Bible History Daily has a nice essay, "How December 25 Became Christmas."
A few points are:
- "Celebrations of Jesus’ Nativity are not mentioned in the Gospels or Acts; the date is not given, not even the time of year."
- "The extrabiblical evidence from the first and second century is equally spare: There is no mention of birth celebrations in the writings of early Christian writers such as Irenaeus (c. 130–200) or Tertullian (c. 160–225)... As far as we can tell, Christmas was not celebrated at all at this point."
- Easter, on the other hand, was celebrated. "Jesus’ ministry, miracles, Passion and Resurrection were often of most interest to first- and early-second-century C.E. Christian writers. But over time, Jesus’ origins would become of increasing concern."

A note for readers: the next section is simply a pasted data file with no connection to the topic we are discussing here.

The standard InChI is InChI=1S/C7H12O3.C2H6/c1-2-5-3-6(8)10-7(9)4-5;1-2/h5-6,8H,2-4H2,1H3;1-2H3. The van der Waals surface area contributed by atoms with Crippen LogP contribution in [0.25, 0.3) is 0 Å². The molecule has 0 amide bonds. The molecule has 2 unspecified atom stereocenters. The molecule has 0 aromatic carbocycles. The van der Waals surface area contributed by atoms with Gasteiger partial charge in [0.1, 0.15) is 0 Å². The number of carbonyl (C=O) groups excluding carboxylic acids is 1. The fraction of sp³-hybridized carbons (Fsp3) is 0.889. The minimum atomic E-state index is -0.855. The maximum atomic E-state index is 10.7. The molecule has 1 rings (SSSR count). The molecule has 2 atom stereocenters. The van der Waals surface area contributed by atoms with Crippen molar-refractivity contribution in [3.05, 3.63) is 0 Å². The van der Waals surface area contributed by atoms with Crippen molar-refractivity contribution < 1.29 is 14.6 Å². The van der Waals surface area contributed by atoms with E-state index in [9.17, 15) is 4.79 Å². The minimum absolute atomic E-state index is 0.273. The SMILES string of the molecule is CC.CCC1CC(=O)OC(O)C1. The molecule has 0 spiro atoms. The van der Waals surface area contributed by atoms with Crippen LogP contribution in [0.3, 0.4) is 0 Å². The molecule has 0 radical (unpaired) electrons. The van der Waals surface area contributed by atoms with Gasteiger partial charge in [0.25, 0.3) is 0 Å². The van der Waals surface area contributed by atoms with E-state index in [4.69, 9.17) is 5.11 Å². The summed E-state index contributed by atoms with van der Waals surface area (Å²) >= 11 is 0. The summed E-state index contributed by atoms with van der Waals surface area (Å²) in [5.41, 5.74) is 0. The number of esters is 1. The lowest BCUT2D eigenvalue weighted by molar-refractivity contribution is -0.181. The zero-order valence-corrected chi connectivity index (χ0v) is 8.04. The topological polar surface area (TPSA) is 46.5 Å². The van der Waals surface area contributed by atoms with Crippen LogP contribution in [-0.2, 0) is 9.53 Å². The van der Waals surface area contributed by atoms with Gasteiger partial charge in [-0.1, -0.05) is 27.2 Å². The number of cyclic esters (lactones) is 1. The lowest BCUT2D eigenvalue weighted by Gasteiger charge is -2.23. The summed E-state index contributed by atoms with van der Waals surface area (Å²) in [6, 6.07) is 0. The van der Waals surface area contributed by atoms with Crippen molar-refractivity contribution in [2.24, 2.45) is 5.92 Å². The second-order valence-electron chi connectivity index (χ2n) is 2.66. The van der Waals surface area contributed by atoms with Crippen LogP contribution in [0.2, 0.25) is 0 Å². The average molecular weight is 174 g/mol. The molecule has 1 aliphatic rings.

- "Finally, in about 200 C.E., a Christian teacher in Egypt makes reference to the date Jesus was born."
- "By the fourth century, however, we find references to two dates that were widely recognized—and now also celebrated—as Jesus’ birthday: December 25 in the western Roman Empire and January 6 in the East (especially in Egypt and Asia Minor)."
- "So, almost 300 years after Jesus was born, we finally find people observing his birth in mid-winter. But how had they settled on the dates December 25 and January 6?"
- "The most loudly touted theory about the origins of the Christmas date(s) is that it was borrowed from pagan celebrations." This is false. See the article for a full explanation.
- For how December 25 was settled on see the article.